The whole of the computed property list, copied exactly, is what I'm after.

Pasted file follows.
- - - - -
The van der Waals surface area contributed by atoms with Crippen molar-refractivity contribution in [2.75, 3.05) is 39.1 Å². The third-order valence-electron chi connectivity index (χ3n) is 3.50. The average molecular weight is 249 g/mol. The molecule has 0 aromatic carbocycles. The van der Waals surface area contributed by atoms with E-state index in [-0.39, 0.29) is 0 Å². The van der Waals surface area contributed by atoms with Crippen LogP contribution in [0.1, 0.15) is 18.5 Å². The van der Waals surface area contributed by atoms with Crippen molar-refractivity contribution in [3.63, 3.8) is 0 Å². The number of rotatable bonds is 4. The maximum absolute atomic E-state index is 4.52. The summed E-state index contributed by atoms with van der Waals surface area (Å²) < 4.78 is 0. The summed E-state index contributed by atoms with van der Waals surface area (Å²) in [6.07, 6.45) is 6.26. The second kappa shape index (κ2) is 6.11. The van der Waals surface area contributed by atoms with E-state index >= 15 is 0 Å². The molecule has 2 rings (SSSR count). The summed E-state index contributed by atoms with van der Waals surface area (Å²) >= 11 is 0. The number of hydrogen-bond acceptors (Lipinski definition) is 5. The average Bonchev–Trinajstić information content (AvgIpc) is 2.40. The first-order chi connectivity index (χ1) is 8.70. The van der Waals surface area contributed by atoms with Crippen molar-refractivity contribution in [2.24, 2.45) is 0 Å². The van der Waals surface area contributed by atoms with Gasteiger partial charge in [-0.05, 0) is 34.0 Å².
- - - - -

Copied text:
The van der Waals surface area contributed by atoms with Crippen molar-refractivity contribution in [2.75, 3.05) is 39.1 Å². The third-order valence-electron chi connectivity index (χ3n) is 3.50. The average molecular weight is 249 g/mol. The molecule has 0 aromatic carbocycles. The van der Waals surface area contributed by atoms with E-state index in [-0.39, 0.29) is 0 Å². The van der Waals surface area contributed by atoms with Crippen LogP contribution in [0.1, 0.15) is 18.5 Å². The van der Waals surface area contributed by atoms with Crippen molar-refractivity contribution in [3.63, 3.8) is 0 Å². The number of rotatable bonds is 4. The maximum absolute atomic E-state index is 4.52. The summed E-state index contributed by atoms with van der Waals surface area (Å²) < 4.78 is 0. The summed E-state index contributed by atoms with van der Waals surface area (Å²) in [6.07, 6.45) is 6.26. The second kappa shape index (κ2) is 6.11. The van der Waals surface area contributed by atoms with E-state index >= 15 is 0 Å². The molecule has 2 rings (SSSR count). The summed E-state index contributed by atoms with van der Waals surface area (Å²) >= 11 is 0. The number of hydrogen-bond acceptors (Lipinski definition) is 5. The average Bonchev–Trinajstić information content (AvgIpc) is 2.40. The first-order chi connectivity index (χ1) is 8.70. The van der Waals surface area contributed by atoms with Crippen molar-refractivity contribution in [2.24, 2.45) is 0 Å². The van der Waals surface area contributed by atoms with Gasteiger partial charge in [-0.05, 0) is 34.0 Å².